• New York to give $10 million boost to clean energy companies (AP)
  • Solar developers signs lease at former Loring Air Force Base (AP)
  • Tesla to provide plans for combined company before SolarCity merger vote (Reuters)
  • Utilities squeezed as corporations seek renewable energy elsewhere (Midwest Energy News)
  • Solar split: How a new petition is dividing rooftop and utility-scale installers in SEIA (Utility Dive)
  • Emails reveal Clinton’s ‘go-to’ advisers on energy, science (Greenwire $)
  • Provo mayor to veto new solar energy fee (Deseret News)
  • Madison to see more renewable energy projects (Badger Herald)
  • When spark meets sprawl: Building in wildlands increases fire risk (Reveal)
  • 10 of the most sustainable coffee businesses in the United States (Civil Eats)
  • Once just a cabin, now an emblem in debate over wind energy  (AP)
  • Ranchers tote guns as tribes dig in for long pipeline fight (New York Times $)
  • Vermont wind project needs votes, so company offers to pay voters (New York Times $)
  • Mark Ruffalo asks Obama to crack down on fracking (The Hill)
  • PA senator touts the future of coal and natural gas in bid for re-election (Think Progress)
  • World’s largest solar project would generate electricity 24 hours a day, power 1 million US homes (EcoWatch)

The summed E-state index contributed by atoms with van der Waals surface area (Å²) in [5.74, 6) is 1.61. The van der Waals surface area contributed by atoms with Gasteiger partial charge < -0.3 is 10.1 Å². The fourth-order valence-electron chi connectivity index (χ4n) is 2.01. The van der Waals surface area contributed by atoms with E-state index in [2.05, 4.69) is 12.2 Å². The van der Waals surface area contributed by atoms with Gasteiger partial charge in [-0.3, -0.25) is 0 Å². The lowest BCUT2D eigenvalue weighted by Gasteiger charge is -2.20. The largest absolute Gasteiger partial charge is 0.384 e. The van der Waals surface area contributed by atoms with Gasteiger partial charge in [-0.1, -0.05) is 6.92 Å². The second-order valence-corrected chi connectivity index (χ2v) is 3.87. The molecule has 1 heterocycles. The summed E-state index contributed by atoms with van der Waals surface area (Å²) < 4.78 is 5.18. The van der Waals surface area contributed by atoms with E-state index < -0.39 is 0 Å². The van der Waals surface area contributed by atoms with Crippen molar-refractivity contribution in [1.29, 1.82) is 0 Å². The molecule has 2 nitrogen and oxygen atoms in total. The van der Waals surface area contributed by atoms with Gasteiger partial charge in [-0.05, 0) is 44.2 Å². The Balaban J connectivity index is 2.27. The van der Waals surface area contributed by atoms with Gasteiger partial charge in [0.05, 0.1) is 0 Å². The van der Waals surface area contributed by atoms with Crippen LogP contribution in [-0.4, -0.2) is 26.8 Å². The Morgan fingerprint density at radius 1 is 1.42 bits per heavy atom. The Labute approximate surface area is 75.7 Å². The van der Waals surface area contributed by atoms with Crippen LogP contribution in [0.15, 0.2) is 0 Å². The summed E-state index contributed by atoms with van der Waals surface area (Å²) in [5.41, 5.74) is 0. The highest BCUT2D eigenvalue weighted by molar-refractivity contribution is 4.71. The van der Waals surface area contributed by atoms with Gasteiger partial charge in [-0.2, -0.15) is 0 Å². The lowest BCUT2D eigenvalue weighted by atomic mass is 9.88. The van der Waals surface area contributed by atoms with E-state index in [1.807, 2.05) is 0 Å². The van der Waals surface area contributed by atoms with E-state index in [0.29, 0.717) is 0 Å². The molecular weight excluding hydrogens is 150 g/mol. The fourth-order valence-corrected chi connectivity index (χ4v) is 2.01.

• Why insurance companies want to subsidize your smart home (MIT Technology Review)
  • A maturing industry: Assorted insights from energy storage North America (Greentech Media)
  • Two Broward commission seats up for election (Sun Sentinel)
  • How Google is using big data to protect the environment (Guardian)
  • Texas man sues ‘climate cult’ for faking warming (ClimateWire $)

World News

  • ‘Extremely dangerous’ Hurricane Nicole to pummel Bermuda (APCBS NewsWall Street Journal $,BBC)
  • How to reduce risks from mega-storms? (Deutsche Welle)
  • Can global climate cash keep Senegal’s salt collectors afloat? (Thomson Reuters Foundation)
  • UK must focus on carbon removal to meet Paris goals, climate advisers urge (GuardianBloombergClimate Home)
  • Australian selected as head of the Green Climate Fund (Climate Home)
  • EU lawmakers dismayed by ICAO aviation deal but wary of sector’s full return to ETS (Carbon Pulse $)
  • COP22: EU climate financing still only theoretical (EurActiv)
  • Electric cars set to pass 2m landmark globally by end of 2016 (Guardian)
  • Global wind capacity set to hit 500GW by year end (BusinessGreen $)
  • China September coal imports surge again as domestic cuts bite (Reuters)
  • Tasty insects benefit poor and climate (Climate News Network)
  • Tens of millions face poverty unless cities plan for disasters: World Bank (Thomson Reuters Foundation)
  • International Solar Alliance to be ratified at COP22 in Marrakech in November (Economic Times)
  • How global warming is leading people to re-use their clothes (Independent)
  • Coffee and climate change: In Brazil, a disaster is brewing (NPR)
  • Clinton’s climate approach better for Saskatchewan than carbon tax, Brad Wall says (Toronto Star)
  • National Grid: two coal plants to get £77m to be on standby this winter (Guardian)
  • Environmentalists conflicted over emissions deal (ClimateWire $)
  • Scientists invent grass that reduces dangerous methane emissions from flatulent cows (Independent)